“I’ve worked BC [Taylor], the drummer, in the past and he’s such an incredibly musical guy, and Tony [Solis], the bass player, is as well. Incredibly versatile. I think for me, it’s like rattling a cage. I’m not particularly comfortable getting off a plane and going straight into rehearsals and knowing exactly what it’s going to sound like because it’s the guys I work with all the time. This to me is exciting. I’m going to go in there and go, ‘Ok, right, can you play this, or can you do that? If I do this part, can you do that part?’ That keeps it fresh and vibrant. It doesn’t really matter whether it’s American musicians or UK musicians; just the fact that it’s different musicians means that I have to look at the songs in different ways. It stops it all from getting stale.”

Does your set list tend to vary by where you’re touring, perhaps relative to how well particular things are in the country you are performing in?

“I think there’s generality in recognition of music. Songs that get played on the radio here in Europe get played in certain areas of America. Ultravox were never that popular in America. We were the oldest cult band. We were known through college radio and stuff, but it was very much a niche market. So we didn’t really get mass airplay. But, when Ultravox used to tour in America, it was fantastic; the recognition factor was amazing, and the response was amazing. That response is still there to a certain extent, and there are people who love some of those old songs.

“It would be remiss of me not to play something like ‘Dear God’ because it got an awful lot of airplay in America. Irrespective of what you’re playing to people or how well you’re playing it, there is a certain element of an audience who wants to hear something they know. I came up with the ridiculous equation a year or so ago. You have to understand that at a concert, 50% of the people don’t really want to be there because they’ve been dragged along by their significant other. And then you think of that 50% who came to see you; how many have got every album and know every track? You can’t even start thinking about that. So what I try to do is a good balance between things that are recognizable to someone who is not necessarily a hardcore fan but also do some of the more interesting music. Because not everything commercially successful is the most interesting music. I try to get that balance going and cover it all. It’s all my stuff, so I shouldn’t have a problem with it, but I’m aware that certain people will want to hear certain songs. I don’t know how I’m going to do it yet, but I couldn’t not play ‘Vienna’ and maybe ‘Reap the Wild Wind.’”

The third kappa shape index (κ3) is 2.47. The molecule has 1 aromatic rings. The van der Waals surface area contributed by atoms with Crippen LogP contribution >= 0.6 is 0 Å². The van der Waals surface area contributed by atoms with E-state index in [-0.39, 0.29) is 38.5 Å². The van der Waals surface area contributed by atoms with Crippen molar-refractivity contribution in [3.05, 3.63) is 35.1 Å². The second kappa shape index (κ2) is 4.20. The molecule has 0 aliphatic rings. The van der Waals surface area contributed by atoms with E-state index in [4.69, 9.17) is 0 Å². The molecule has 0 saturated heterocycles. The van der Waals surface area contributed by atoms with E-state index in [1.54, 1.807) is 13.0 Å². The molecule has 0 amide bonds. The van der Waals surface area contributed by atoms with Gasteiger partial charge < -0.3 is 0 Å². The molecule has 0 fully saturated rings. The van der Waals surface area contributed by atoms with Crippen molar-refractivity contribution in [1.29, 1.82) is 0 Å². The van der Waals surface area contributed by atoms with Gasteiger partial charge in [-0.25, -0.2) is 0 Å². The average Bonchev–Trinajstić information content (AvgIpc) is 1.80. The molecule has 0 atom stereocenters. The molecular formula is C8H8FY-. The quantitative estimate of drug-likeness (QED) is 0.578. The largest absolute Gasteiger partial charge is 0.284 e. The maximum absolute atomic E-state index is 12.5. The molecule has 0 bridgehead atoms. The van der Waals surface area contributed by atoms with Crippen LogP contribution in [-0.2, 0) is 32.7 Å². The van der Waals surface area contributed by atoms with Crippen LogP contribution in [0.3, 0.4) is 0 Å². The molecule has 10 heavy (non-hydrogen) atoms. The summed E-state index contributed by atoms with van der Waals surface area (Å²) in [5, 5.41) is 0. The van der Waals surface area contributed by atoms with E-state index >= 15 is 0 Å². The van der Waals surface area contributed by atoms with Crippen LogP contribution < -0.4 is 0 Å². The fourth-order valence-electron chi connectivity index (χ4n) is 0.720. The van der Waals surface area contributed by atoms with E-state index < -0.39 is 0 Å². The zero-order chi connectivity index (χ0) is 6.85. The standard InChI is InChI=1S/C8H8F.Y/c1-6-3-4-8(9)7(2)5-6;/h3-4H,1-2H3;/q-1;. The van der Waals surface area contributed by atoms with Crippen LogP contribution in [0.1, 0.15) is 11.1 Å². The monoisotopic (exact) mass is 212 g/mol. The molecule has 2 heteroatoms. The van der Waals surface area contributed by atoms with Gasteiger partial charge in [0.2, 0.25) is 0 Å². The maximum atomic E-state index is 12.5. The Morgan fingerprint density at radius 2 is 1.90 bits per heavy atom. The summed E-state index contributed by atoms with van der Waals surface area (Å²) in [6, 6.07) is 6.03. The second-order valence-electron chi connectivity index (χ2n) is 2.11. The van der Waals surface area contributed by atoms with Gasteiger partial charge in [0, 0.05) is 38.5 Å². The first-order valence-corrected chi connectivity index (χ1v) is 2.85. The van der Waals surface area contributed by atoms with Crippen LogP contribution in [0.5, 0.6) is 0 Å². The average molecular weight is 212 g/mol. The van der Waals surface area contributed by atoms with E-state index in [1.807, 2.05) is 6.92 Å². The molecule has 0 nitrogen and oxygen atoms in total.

You did a reunion show with The Rich Kids. What was that like?

“It was daunting, because that’s going way back, nearly 40 years for me. And especially a name like ‘The Rich Kids’ because you’re far from being a kid anymore. It was scary. When we were approached about doing this one-off concert to celebrate 40 years of punk, we talked about how we could possibly do it, without Steve New the guitarist, who is no longer with us. When Gary Kemp from Spandau Ballet stepped up and said ‘I’m a huge Rich Kids fan; I know the stuff inside out, and I’d love the opportunity.’ It gave us new vibrancy, so we thought it would be interesting to do. I have to say that the show was spectacular. It was powerful, it was vibrant, and it was a lot better than I seem to remember The Rich Kids being. So, yeah, I was proved wrong.”

Could you talk about the film you did documenting the Fragile Troubadour tour?